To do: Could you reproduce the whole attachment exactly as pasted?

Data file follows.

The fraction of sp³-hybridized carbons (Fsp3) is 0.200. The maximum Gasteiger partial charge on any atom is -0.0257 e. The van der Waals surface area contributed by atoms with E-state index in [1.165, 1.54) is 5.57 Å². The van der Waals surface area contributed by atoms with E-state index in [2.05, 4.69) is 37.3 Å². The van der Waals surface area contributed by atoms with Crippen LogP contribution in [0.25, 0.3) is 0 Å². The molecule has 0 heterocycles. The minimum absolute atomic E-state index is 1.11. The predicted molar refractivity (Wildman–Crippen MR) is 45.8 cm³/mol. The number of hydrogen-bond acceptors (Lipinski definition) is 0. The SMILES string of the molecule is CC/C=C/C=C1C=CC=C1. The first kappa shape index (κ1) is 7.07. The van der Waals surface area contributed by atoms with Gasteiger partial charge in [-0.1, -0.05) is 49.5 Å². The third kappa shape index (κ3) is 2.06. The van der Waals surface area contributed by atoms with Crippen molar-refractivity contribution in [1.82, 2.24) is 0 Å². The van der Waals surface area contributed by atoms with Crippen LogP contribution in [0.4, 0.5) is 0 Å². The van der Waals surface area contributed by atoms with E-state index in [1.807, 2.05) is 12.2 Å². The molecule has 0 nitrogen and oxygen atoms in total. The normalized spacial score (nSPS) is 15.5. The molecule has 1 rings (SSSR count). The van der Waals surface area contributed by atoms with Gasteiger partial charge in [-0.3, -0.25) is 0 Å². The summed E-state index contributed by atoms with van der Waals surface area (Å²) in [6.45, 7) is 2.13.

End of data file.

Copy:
The fraction of sp³-hybridized carbons (Fsp3) is 0.200. The maximum Gasteiger partial charge on any atom is -0.0257 e. The van der Waals surface area contributed by atoms with E-state index in [1.165, 1.54) is 5.57 Å². The van der Waals surface area contributed by atoms with E-state index in [2.05, 4.69) is 37.3 Å². The van der Waals surface area contributed by atoms with Crippen LogP contribution in [0.25, 0.3) is 0 Å². The molecule has 0 heterocycles. The minimum absolute atomic E-state index is 1.11. The predicted molar refractivity (Wildman–Crippen MR) is 45.8 cm³/mol. The number of hydrogen-bond acceptors (Lipinski definition) is 0. The SMILES string of the molecule is CC/C=C/C=C1C=CC=C1. The first kappa shape index (κ1) is 7.07. The van der Waals surface area contributed by atoms with Gasteiger partial charge in [-0.1, -0.05) is 49.5 Å². The third kappa shape index (κ3) is 2.06. The van der Waals surface area contributed by atoms with Crippen molar-refractivity contribution in [1.82, 2.24) is 0 Å². The van der Waals surface area contributed by atoms with Crippen LogP contribution in [0.4, 0.5) is 0 Å². The van der Waals surface area contributed by atoms with E-state index in [1.807, 2.05) is 12.2 Å². The molecule has 0 nitrogen and oxygen atoms in total. The normalized spacial score (nSPS) is 15.5. The molecule has 1 rings (SSSR count). The van der Waals surface area contributed by atoms with Gasteiger partial charge in [-0.3, -0.25) is 0 Å². The summed E-state index contributed by atoms with van der Waals surface area (Å²) in [6.45, 7) is 2.13.